A pescetarian or a pesco-vegetarian, is a type of ‘vegetarian’ who also consumes fish and seafood. You could call it ‘semi-vegetarian’ if you like. Adding seafood to an otherwise vegetarian diet helps the body meets its nutritional requirements while still maintaining a plant-based diet for the most part.
Why a pescetarian? I’ve gotten used to hearing the question whenever I say that I’m a pescetarian or pesco-vegetarian for more than 4 years now. Most ‘glam-mamas’ I’ve attended to (for lactation and coaching session) would always offer me something to eat. Often they would prepare snacks, some would even cook lunch for me which I find really sweet and thoughtful. Not aware of the fact that I’m a pescetarian, they would prepare meals with either chicken or beef in them like kaldereta, empanada, lasagna or BBQ! There’s not much I could do but smile, regretfully (and respectfully) decline on their generosity and hospitality!
When what they have are either sandwiches or Siopao, I would just take them home for my 3 girls. If it’s cake or cookies or ensaymada – they are good for ‘take home’ too!
When it comes to chocolates, I eat only dark ones. If they offer milk chocolates, I’d take them home as well to share with friends, guests or kids. For drinks, I take cold water, coffee or tea. No softdrinks for me or powdered juice drinks.
Another question that I get a lot is “is it a preference or for health reasons?” Again, I would just smile and answer, “it’s a preference for good health and good energy!”
I’ve grown fond of posting the meals we have at home on facebook – breakfast, brunch, thanksgiving lunch or lunch and dinner. I do this to show there are plenty of enjoyable recipes one can prepare using only simple ingredients. These simple ingredients can turn into sumptuous healthy meals! At home, I’m the sue chef while Mamoo is the chef. I am so blessed and thankful that my mom is so caring and a great wonderful cook!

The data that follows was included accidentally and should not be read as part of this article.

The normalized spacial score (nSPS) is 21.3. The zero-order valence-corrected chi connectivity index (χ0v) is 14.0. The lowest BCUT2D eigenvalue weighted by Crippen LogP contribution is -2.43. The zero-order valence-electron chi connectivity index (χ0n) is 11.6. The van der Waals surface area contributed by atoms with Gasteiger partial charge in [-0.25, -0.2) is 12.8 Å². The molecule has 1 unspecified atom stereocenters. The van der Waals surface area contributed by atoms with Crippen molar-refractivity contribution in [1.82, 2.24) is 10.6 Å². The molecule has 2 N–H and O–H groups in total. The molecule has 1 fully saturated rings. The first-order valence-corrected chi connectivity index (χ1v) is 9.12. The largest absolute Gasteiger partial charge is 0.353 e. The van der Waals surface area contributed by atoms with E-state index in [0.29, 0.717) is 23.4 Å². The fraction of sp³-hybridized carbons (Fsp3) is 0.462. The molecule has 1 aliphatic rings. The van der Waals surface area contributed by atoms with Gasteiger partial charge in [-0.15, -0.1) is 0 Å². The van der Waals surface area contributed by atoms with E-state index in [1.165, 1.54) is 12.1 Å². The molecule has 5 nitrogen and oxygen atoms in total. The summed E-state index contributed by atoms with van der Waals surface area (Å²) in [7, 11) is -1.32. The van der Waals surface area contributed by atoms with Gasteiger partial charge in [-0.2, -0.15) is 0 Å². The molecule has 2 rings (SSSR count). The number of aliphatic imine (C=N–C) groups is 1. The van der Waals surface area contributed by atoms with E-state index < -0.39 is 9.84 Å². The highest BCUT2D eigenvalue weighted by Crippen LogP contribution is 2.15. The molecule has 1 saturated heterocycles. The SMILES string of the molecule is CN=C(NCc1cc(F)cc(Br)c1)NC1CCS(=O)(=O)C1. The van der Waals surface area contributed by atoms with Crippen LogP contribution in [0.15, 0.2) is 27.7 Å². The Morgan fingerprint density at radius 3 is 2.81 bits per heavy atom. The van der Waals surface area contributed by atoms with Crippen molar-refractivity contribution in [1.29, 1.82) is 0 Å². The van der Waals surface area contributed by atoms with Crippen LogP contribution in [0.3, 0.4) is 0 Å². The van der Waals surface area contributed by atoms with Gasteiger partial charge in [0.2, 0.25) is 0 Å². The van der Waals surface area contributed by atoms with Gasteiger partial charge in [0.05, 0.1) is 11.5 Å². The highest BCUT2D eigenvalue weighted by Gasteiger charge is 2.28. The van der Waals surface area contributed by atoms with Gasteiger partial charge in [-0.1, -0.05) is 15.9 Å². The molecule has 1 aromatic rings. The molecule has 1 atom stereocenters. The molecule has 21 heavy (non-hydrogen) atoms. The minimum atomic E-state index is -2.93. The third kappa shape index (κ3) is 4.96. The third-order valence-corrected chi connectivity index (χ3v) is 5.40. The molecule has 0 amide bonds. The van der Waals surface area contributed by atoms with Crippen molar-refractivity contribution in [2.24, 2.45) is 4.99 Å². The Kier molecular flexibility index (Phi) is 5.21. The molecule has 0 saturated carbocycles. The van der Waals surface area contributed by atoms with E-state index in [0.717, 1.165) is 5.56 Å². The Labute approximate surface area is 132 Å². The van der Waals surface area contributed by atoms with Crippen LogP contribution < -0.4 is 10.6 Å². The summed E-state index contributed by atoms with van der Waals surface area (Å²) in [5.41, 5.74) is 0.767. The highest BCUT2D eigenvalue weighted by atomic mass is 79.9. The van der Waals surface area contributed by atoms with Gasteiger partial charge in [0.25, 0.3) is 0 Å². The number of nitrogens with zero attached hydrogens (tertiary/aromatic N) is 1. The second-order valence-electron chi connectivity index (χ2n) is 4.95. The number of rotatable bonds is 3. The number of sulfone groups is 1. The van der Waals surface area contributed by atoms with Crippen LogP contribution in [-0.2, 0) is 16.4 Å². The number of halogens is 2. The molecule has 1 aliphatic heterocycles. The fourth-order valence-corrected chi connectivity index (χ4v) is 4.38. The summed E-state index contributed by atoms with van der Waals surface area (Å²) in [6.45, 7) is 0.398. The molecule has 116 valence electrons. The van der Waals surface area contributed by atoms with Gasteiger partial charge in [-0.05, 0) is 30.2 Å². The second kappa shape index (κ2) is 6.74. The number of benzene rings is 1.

Thank you so much to all the ‘glam-mamas’, friends, friends of friends, who take time to Like my posts. “Tara, Let’s Eat!” It has become my passion to inspire others to have a healthy outlook on eating. “Eating” is not only taking anything into your mouth. It’s more about nurturing one’s self, being healthy and beautiful, so you could enjoy life more – without the sickness and illnesses that could set in due to neglectful eating habits. Taking care of your eating habits is key to having good energy.
Increasing Breast Milk Supply
The length of time I coach and work with breastfeeding moms varies from mom to mom. Some moms I only get to coach for 3 months – once or twice a week within the time span. Some extends up to 12 or 14 months. Regardless of how long I work with them, one concern that always comes up is increasing milk supply. To increase milk supply, one has to eat the right food. There are all sorts you could take ranging from teas, malunggay capsules, fish soups, gourmet dishes, fruits, veggies and even wagyu beef. The latest I’ve seen is malunggay oil.
Healthy Diet = Good Energy = Plenty of Milk Supply
Why A Pesco-Vegetarian Diet Could Be A Healthy Option For Moms
To increase milk supply, you need to include protein, omega-3 fats, zinc, iron, vitamin B-12, calcium, vitamin D and iodine. Adding fish and seafood to your diet helps you meet the recommendations for all of these nutrients, making them less of an issue in your diet. Small fish with bones, including sardines, are a very good source of non-dairy calcium.
This may prove especially helpful to moms with allergic reactions to dairies. Just recently, I’ve talked to this mom who shared with me that her baby boy is allergic to any dairy food and she was told by the pediatrician to take out all dairies from her diet. This prompted her to donate her 20 liters of ebm (expressed breast milk) as she can’t give it to her baby.
The omega-3 fats found in fish may lower your risk for heart disease, high blood pressure, stroke, cognitive decline and cancer. While pesco-vegetarians have higher body mass indexes (BMIs) than vegans, they still have lower BMIs than meat eaters, so this type of diet may lower your risk for obesity, according to an article published in the “American Journal of Clinical Nutrition” in March 2010. Also, vegetarians, including pesco-vegetarians, have a lower risk for diabetes than non-vegetarians, according to a study published in May 2009 in “Diabetes Care.” This may be due at least in part to the lower BMIs of vegetarians.